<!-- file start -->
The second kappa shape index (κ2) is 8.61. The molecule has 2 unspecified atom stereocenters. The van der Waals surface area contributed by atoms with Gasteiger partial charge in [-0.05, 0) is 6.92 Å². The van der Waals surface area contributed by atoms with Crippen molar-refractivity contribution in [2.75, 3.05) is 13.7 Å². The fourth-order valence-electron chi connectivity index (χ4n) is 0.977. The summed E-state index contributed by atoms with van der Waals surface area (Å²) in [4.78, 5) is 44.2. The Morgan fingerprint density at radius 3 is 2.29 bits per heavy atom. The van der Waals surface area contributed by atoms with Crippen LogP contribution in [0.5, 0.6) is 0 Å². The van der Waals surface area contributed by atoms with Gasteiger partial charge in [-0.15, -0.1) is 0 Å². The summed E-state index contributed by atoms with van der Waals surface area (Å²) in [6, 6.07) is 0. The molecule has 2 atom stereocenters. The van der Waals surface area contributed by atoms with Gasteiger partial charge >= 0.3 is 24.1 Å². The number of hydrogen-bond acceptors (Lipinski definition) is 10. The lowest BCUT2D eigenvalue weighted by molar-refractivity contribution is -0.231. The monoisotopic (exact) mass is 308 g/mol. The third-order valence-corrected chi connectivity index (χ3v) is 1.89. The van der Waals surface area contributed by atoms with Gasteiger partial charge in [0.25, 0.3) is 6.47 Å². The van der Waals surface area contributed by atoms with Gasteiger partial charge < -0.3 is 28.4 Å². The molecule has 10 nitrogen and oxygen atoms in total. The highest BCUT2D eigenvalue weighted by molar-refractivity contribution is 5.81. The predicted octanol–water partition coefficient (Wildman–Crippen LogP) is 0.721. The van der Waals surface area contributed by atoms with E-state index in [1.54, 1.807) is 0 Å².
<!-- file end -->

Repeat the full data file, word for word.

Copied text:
The second kappa shape index (κ2) is 8.61. The molecule has 2 unspecified atom stereocenters. The van der Waals surface area contributed by atoms with Gasteiger partial charge in [-0.05, 0) is 6.92 Å². The van der Waals surface area contributed by atoms with Crippen molar-refractivity contribution in [2.75, 3.05) is 13.7 Å². The fourth-order valence-electron chi connectivity index (χ4n) is 0.977. The summed E-state index contributed by atoms with van der Waals surface area (Å²) in [4.78, 5) is 44.2. The Morgan fingerprint density at radius 3 is 2.29 bits per heavy atom. The van der Waals surface area contributed by atoms with Crippen LogP contribution in [0.5, 0.6) is 0 Å². The van der Waals surface area contributed by atoms with Gasteiger partial charge in [-0.15, -0.1) is 0 Å². The summed E-state index contributed by atoms with van der Waals surface area (Å²) in [6, 6.07) is 0. The molecule has 2 atom stereocenters. The van der Waals surface area contributed by atoms with Gasteiger partial charge >= 0.3 is 24.1 Å². The number of hydrogen-bond acceptors (Lipinski definition) is 10. The lowest BCUT2D eigenvalue weighted by molar-refractivity contribution is -0.231. The monoisotopic (exact) mass is 308 g/mol. The third-order valence-corrected chi connectivity index (χ3v) is 1.89. The van der Waals surface area contributed by atoms with Gasteiger partial charge in [0.25, 0.3) is 6.47 Å². The van der Waals surface area contributed by atoms with Gasteiger partial charge < -0.3 is 28.4 Å². The molecule has 10 nitrogen and oxygen atoms in total. The highest BCUT2D eigenvalue weighted by molar-refractivity contribution is 5.81. The predicted octanol–water partition coefficient (Wildman–Crippen LogP) is 0.721. The van der Waals surface area contributed by atoms with E-state index in [1.54, 1.807) is 0 Å².